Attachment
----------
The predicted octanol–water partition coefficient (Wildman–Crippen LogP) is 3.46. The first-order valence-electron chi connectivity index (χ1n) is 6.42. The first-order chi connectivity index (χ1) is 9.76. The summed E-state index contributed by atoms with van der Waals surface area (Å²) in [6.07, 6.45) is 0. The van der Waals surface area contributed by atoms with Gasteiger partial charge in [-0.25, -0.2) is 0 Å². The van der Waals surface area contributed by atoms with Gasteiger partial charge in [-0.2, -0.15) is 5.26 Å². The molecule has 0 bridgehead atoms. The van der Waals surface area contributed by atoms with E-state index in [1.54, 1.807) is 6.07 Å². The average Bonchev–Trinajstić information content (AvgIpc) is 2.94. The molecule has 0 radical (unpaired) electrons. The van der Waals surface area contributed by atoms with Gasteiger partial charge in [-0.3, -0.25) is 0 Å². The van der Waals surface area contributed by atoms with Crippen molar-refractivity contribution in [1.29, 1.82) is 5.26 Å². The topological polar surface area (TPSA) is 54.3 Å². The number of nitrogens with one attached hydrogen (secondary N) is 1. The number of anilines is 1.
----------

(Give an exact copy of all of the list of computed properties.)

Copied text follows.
The predicted octanol–water partition coefficient (Wildman–Crippen LogP) is 3.46. The first-order valence-electron chi connectivity index (χ1n) is 6.42. The first-order chi connectivity index (χ1) is 9.76. The summed E-state index contributed by atoms with van der Waals surface area (Å²) in [6.07, 6.45) is 0. The van der Waals surface area contributed by atoms with Gasteiger partial charge in [-0.25, -0.2) is 0 Å². The van der Waals surface area contributed by atoms with Gasteiger partial charge in [-0.2, -0.15) is 5.26 Å². The molecule has 0 bridgehead atoms. The van der Waals surface area contributed by atoms with E-state index in [1.54, 1.807) is 6.07 Å². The average Bonchev–Trinajstić information content (AvgIpc) is 2.94. The molecule has 0 radical (unpaired) electrons. The van der Waals surface area contributed by atoms with Gasteiger partial charge in [-0.3, -0.25) is 0 Å². The van der Waals surface area contributed by atoms with Crippen molar-refractivity contribution in [1.29, 1.82) is 5.26 Å². The topological polar surface area (TPSA) is 54.3 Å². The number of nitrogens with one attached hydrogen (secondary N) is 1. The number of anilines is 1.